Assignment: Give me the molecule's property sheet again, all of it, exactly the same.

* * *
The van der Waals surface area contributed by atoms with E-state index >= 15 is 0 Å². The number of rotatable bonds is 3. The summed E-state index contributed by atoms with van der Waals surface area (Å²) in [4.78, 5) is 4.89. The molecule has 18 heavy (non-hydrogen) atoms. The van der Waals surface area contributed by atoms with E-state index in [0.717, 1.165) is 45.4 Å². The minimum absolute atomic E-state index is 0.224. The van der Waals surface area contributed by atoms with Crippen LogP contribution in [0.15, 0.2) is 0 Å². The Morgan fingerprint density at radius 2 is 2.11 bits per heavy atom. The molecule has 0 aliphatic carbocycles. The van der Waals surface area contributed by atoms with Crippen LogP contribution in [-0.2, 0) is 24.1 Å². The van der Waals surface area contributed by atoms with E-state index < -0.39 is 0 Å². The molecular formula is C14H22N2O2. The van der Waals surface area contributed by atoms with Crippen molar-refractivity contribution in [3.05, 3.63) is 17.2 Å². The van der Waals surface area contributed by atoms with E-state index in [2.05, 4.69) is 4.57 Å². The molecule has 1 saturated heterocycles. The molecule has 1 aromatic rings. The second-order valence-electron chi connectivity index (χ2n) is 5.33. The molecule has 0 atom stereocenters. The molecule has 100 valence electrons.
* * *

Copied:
The van der Waals surface area contributed by atoms with E-state index >= 15 is 0 Å². The number of rotatable bonds is 3. The summed E-state index contributed by atoms with van der Waals surface area (Å²) in [4.78, 5) is 4.89. The molecule has 18 heavy (non-hydrogen) atoms. The van der Waals surface area contributed by atoms with E-state index in [0.717, 1.165) is 45.4 Å². The minimum absolute atomic E-state index is 0.224. The van der Waals surface area contributed by atoms with Crippen LogP contribution in [0.15, 0.2) is 0 Å². The Morgan fingerprint density at radius 2 is 2.11 bits per heavy atom. The molecule has 0 aliphatic carbocycles. The van der Waals surface area contributed by atoms with Crippen LogP contribution in [-0.2, 0) is 24.1 Å². The van der Waals surface area contributed by atoms with E-state index < -0.39 is 0 Å². The molecular formula is C14H22N2O2. The van der Waals surface area contributed by atoms with Crippen molar-refractivity contribution in [3.05, 3.63) is 17.2 Å². The van der Waals surface area contributed by atoms with E-state index in [2.05, 4.69) is 4.57 Å². The molecule has 1 saturated heterocycles. The molecule has 1 aromatic rings. The second-order valence-electron chi connectivity index (χ2n) is 5.33. The molecule has 0 atom stereocenters. The molecule has 100 valence electrons.